By Matthew McEwen
“Would you like to help with the Ash Wednesday service?”
Having grown up Free Methodist, and never having experienced an Ash Wednesday service, this question from my supervisor intrigued me. As part of my seminary studies, I had a placement in the spiritual care department at a major hospital in Toronto, Ontario. I knew that this invitation to participate in that Ash Wednesday service was going to be another unique and memorable learning experience.
The contrast was stunning. Surrounded by the best of medical equipment and leading experts in health care, a tender service took place to remind people of their mortality.
“Dust you are, and dust you will be.” The setting of a hospital was a powerful context for a service offering the reminder that life is momentary.
“Living well is the result of a heart of wisdom that knows life is short and days are numbered.”
Holy Living and Dying
“Teach us to number our days, that we may gain a heart of wisdom” (Psalm 90:12).
Historically, the church taught something called ars moriendi — the art of dying. John Wesley was familiar with that tradition, and as part of his library for Methodists minsters, he included Jeremy Taylor’s “The Rules and Exercises of Holy Living and Holy Dying.” In a sermon, “On the Resurrection of the Dead,” Wesley writes:
“Let this especially, fortify us against the fear of death: It is now disarmed, and can do us no hurt. It divides us, indeed, from this body awhile; but it is only that we may receive it again more glorious. As God, therefore, said once to Jacob, ‘Fear not to go down into Egypt, for I will go down with thee, and will surely bring thee up again;’ so may I say to all who are born of God, ‘Fear not to go down into the grave; lay down your heads in the dust; for God will certainly bring you up again, and that in a much more glorious manner.’ Only ‘be ye steadfast and unmovable, always abounding in the work of the Lord;’ and then let death prevail over, and pull down, this house of clay; since God hath undertaken to rear it up again, infinitely more beautiful, strong, and useful.”
In this reflection on death, there is both the encouragement that comes from hope and the call to live well by being “steadfast and unmoveable, always abounding in the work of the Lord.” Living well is the result of a heart of wisdom that knows life is short and days are numbered. Psalm 90:12 is a key text for understanding the role of an Ash Wednesday service.
“The teacher in Ecclesiastes uses the term hevel to remind us that life is temporary. “
Life Is Short; Live Well
The book of Ecclesiastes is another biblical foundation for Ash Wednesday. Ash Wednesday is the annual reminder that life is momentary, and this is also the major theme in Ecclesiastes. Found throughout that book of the Bible one encounters the Hebrew term hevel. “Hevel, Hevel, everything is hevel” (Ecclesiastes 1:2). When it comes to translating that word, there are a range of options. The NIV chooses to use the word “meaningless,” but that seems to be a contradictory statement to the rest of the Bible. The teacher in Ecclesiastes uses the term hevel to remind us that life is temporary. This is supported by the poem to time in Ecclesiastes 3, which says there is a time for everything, including a time to be born and a time to die.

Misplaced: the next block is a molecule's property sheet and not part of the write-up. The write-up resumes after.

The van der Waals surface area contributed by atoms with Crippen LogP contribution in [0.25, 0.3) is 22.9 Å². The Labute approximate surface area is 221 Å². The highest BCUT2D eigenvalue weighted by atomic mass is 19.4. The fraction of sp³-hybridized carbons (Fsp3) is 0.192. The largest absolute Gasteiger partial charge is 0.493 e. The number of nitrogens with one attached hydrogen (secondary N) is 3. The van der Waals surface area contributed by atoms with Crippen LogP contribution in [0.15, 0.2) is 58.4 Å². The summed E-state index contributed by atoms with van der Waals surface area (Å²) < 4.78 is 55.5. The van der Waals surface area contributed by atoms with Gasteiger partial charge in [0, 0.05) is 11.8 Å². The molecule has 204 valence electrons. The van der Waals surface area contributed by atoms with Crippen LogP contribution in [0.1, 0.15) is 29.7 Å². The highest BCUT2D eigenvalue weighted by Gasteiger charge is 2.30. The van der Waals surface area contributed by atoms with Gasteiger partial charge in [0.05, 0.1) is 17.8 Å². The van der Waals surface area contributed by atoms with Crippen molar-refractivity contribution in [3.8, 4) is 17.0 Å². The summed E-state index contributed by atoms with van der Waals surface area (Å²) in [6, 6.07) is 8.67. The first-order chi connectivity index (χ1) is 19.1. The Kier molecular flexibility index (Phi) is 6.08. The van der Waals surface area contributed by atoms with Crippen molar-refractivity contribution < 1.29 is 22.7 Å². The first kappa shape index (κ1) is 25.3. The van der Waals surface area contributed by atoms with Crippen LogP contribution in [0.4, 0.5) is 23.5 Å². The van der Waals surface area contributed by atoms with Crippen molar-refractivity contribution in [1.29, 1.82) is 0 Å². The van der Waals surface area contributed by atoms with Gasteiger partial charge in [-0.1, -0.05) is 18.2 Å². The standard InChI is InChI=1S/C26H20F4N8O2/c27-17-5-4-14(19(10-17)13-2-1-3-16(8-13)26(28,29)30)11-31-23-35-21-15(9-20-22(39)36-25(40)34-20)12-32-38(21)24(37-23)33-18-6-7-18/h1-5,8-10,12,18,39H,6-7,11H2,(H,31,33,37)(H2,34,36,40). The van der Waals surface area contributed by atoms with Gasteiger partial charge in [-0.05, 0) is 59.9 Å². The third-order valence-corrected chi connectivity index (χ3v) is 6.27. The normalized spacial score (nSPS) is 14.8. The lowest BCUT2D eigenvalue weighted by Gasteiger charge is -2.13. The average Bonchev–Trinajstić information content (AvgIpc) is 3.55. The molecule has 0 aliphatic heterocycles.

By the time one reaches the end of Ecclesiastes, there is a final note that all of life has meaning since all of life will come under judgment. Ecclesiastes, like Psalm 90:12, is a call to remember that life is short. Since there will indeed be a coming day of judgment, one should fear God, gain a heart of wisdom, and live well.
“Alongside the call to remembering our mortality and the invitation to living well, there is also the call to repentance.”
Called to Repentance
This leads to the second element of an Ash Wednesday service. Alongside the call to remembering our mortality and the invitation to living well, there is also the call to repentance. In receiving the ash, the minister might say something like, “Repent and believe the gospel.”
As I began ministry and thought about offering an Ash Wednesday service, I did some research on this tradition and practice. One of the resources I found contains Wesleyan perspectives on the church year. According to Stuart Malloy’s “Reflections on Ash Wednesday,” the practice can be traced back to the early church where the ash was initially used as a way of reconciling with those who were “backsliders” and were penitent. Eventually the imposition of ash was offered to the entire church:
“We who will bear the ashes upon our foreheads stand with those whose sins may be more public, but not, according to the Scriptures, more grievous to the heart of God. And so we make our confessions. … If you only knew the secrets of my heart, if you only knew the sins that I am capable of contemplating, if you only knew some of the schemes I have considered — and of course God does know — then you would know that I, too, am a sinner.
“Ashes are signs that we are all in this sin business together, and that the difference between the good in us and the bad in us is sometimes frightfully thin. We so often fall short of the Faith we claim. We have treated people as things and we have treated things as if they were valuable people. And so we look into our hearts and make the ancient prayer of one notorious sinner our own: ‘Create in me a clean heart, O God, and renew a right spirit within me’ (Psalm 51:10).”
Traditional and Scriptural
When I introduced Ash Wednesday to my congregation, I referred to the biblical and historical foundation for it. With the objection that this is a “Catholic” practice, the answer comes from this early church tradition.
Add in the Scripture that calls us to number our days, along with the gospel call to repentance and live well, Ash Wednesday makes sense.
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